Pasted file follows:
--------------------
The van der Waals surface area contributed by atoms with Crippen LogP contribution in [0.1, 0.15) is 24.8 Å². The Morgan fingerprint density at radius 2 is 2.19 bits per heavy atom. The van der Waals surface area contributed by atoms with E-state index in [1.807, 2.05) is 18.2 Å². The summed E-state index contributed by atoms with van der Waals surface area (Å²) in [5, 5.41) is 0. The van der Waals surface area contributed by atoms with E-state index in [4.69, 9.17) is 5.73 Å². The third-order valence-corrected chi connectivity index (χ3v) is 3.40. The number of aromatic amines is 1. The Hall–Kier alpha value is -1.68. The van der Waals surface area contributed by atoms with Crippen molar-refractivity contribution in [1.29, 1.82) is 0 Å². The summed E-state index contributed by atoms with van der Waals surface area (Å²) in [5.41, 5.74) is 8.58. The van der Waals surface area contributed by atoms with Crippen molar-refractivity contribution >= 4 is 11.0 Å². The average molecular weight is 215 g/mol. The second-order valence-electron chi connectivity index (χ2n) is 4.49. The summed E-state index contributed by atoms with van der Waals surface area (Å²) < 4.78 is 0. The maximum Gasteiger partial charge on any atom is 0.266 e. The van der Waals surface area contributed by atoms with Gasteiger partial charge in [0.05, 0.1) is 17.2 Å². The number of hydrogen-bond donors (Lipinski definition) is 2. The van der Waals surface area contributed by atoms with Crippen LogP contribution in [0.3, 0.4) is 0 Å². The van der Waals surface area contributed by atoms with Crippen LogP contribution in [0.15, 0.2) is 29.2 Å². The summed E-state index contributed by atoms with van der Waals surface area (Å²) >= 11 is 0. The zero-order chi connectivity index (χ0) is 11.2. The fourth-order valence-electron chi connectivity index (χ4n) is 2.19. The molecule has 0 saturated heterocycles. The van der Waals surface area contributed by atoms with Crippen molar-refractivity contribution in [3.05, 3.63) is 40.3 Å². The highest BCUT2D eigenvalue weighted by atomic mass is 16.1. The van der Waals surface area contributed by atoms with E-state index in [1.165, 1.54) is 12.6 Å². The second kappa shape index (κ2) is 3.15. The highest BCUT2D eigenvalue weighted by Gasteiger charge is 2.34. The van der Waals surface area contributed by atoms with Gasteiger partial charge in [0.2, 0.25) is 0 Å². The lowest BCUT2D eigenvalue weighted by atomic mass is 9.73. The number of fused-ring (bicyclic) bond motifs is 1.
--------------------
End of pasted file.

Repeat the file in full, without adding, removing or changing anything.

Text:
The van der Waals surface area contributed by atoms with Crippen LogP contribution in [0.1, 0.15) is 24.8 Å². The Morgan fingerprint density at radius 2 is 2.19 bits per heavy atom. The van der Waals surface area contributed by atoms with E-state index in [1.807, 2.05) is 18.2 Å². The summed E-state index contributed by atoms with van der Waals surface area (Å²) in [5, 5.41) is 0. The van der Waals surface area contributed by atoms with E-state index in [4.69, 9.17) is 5.73 Å². The third-order valence-corrected chi connectivity index (χ3v) is 3.40. The number of aromatic amines is 1. The Hall–Kier alpha value is -1.68. The van der Waals surface area contributed by atoms with Crippen molar-refractivity contribution in [1.29, 1.82) is 0 Å². The summed E-state index contributed by atoms with van der Waals surface area (Å²) in [5.41, 5.74) is 8.58. The van der Waals surface area contributed by atoms with Crippen molar-refractivity contribution >= 4 is 11.0 Å². The average molecular weight is 215 g/mol. The second-order valence-electron chi connectivity index (χ2n) is 4.49. The summed E-state index contributed by atoms with van der Waals surface area (Å²) < 4.78 is 0. The maximum Gasteiger partial charge on any atom is 0.266 e. The van der Waals surface area contributed by atoms with Gasteiger partial charge in [0.05, 0.1) is 17.2 Å². The number of hydrogen-bond donors (Lipinski definition) is 2. The van der Waals surface area contributed by atoms with Crippen LogP contribution in [0.3, 0.4) is 0 Å². The van der Waals surface area contributed by atoms with Crippen LogP contribution in [0.15, 0.2) is 29.2 Å². The summed E-state index contributed by atoms with van der Waals surface area (Å²) >= 11 is 0. The zero-order chi connectivity index (χ0) is 11.2. The fourth-order valence-electron chi connectivity index (χ4n) is 2.19. The molecule has 0 saturated heterocycles. The van der Waals surface area contributed by atoms with Crippen molar-refractivity contribution in [3.05, 3.63) is 40.3 Å². The highest BCUT2D eigenvalue weighted by atomic mass is 16.1. The van der Waals surface area contributed by atoms with E-state index in [1.165, 1.54) is 12.6 Å². The second kappa shape index (κ2) is 3.15. The highest BCUT2D eigenvalue weighted by Gasteiger charge is 2.34. The van der Waals surface area contributed by atoms with Gasteiger partial charge in [0.2, 0.25) is 0 Å². The lowest BCUT2D eigenvalue weighted by atomic mass is 9.73. The number of fused-ring (bicyclic) bond motifs is 1.